Backstory: At a wellness fair last year, we* met dozens of people ages 25 - 65 and taught them simple activities to test strength, balance and mobility, for example:
Standing on one foot for 10 seconds
Testing grip strength
Raising arms overhead and shoulder mobility exercises
Squatting to a chair, box or the floor
Getting up and down off the floor
We noticed a theme in our conversations. People shared three kinds of information freely, such as:
“I used to …” [lift weights, run, CrossFit, mountain bike, go to Jazzercise, be a competitive dancer / cheerleader …]
“My [body part] hurts when I…” [sit at my desk all day, get out of my car, go up and down stairs…]
“And I need to … ” [go to the gym, take a class, call my doctor, get into physical therapy]
When we asked “what do you want to do for exercise,” non-exercisers usually answered with what they couldn’t do and why.
Most people who were not exercising talked about the past when they did and a future in which they will. They were not being either one. It was fascinating because the conversations were similar.
I noticed that when there was a flicker of desire to exercise right now, to do something and move their bodies, they knew how to put out those sparks.
Because it's human to look for reasons why we can't.
Thinking about exercise triggers objections in our primitive brain because exercise:
might trigger pain;
and may be uncomfortable -- emotionally and/or physically.
Here are examples of how we talk to ourselves and others when our brains go looking for reasons to ignore our desire to move:
"I could go to a class near my office but then I hit traffic on the way home."
"Taking a dance class sounds like fun – but I need different shoes for that."
"There’s a basketball court by my apartment – but it might be weird to go alone."
"Morning runs felt great – but I don’t want to sprain my ankle running in the dark."
"Everybody’s [insert popular activity here] [playing pickleball] [doing Pilates] – and I don’t want to go crazy like that!"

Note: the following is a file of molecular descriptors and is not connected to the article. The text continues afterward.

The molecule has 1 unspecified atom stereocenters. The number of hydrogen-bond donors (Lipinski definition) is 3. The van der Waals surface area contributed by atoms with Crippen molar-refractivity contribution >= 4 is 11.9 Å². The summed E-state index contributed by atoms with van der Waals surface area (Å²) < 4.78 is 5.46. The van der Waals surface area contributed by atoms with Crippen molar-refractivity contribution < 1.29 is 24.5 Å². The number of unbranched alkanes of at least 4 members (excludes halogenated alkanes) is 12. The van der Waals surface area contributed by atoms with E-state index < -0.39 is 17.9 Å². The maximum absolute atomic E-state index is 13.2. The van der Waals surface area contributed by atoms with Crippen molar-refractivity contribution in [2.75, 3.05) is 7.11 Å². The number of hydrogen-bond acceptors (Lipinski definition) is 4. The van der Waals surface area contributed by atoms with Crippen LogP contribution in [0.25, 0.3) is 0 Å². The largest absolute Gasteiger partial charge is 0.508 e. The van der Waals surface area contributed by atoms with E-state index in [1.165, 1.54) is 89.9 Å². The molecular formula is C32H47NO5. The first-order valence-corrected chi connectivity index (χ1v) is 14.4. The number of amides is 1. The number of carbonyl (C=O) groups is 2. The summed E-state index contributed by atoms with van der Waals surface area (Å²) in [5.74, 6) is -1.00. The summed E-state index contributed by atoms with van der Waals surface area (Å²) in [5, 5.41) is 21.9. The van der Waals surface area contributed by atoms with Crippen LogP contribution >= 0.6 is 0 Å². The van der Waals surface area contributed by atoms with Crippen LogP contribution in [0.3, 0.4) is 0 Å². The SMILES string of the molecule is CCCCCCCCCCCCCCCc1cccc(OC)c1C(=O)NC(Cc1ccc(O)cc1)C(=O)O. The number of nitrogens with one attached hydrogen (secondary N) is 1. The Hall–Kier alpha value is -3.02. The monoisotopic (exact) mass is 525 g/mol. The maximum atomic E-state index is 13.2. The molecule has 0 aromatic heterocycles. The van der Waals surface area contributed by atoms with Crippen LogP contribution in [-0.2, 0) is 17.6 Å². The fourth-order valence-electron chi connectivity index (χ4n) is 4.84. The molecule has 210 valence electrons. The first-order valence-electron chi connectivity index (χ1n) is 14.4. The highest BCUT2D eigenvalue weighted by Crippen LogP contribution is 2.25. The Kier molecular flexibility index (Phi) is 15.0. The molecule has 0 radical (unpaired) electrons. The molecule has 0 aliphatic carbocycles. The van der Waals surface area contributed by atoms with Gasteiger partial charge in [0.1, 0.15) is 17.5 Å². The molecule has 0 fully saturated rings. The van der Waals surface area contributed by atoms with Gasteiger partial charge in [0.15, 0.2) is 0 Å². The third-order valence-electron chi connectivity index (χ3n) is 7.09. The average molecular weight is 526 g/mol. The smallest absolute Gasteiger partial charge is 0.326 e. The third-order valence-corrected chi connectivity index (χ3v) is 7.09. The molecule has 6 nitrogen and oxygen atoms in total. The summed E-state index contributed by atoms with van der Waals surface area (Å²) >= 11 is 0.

Our inner critics and their accomplices bring their firehose to a barbecue.
When we believe our objections as fact and double down, we ignore our desire.
And yet, we are wired to move our bodies.
When we ignore desire, we cannot see solutions.
And then we erode self-trust and our own well-being.
Here’s the good news: we can learn to increase desire for exercise. (It's not the same feeling as motivated, although that improves, too.)
The first step to increasing desire is to notice that it wants your attention. So, become more aware and learn:
How desire is created (with our thoughts)
What desire feels like (in your body)
How you respond or react to it (e.g., arguing? ignoring? allowing?)
What you want to do with it
Becoming aware is like plugging a hole in the bucket where desire was leaking.
Then the second step is to ask ourselves good questions, e.g.:
What would happen if I liked shooting baskets alone and in pickup games?
What are three reasons why a class after work makes life better not harder?
Which "crazy" friend do I want to spend more time with and could teach me how to play pickleball?
The third and fourth steps to increasing our desire for exercise are to:
Become a curious student of an activity that you choose; and
Be kind to yourself when you do it.
Our exercise self-talk predicts our success at creating an exercise habit.
How we talk about it matters as much (or more) than what we do.
If this sounds interesting (and sports psychology-like), you may enjoy this article that I wrote for Austin Fit magazine in 2022. I interviewed Dr. Hillary Cauthen, Austin-based Clinical Sport Psychologist, CMPC. She is author of a new book about transforming experience for resilience and growth, Hello Trauma: Our Invisible Teammate. “Our thoughts always lead to our feelings, our desire and what we do," she explains.
Increasing desire means learning to fill your own bucket -- before, during and after you exercise.
This is how we keep moving.
*we = a dear Pilates teacher friend / client / school counselor and beautiful human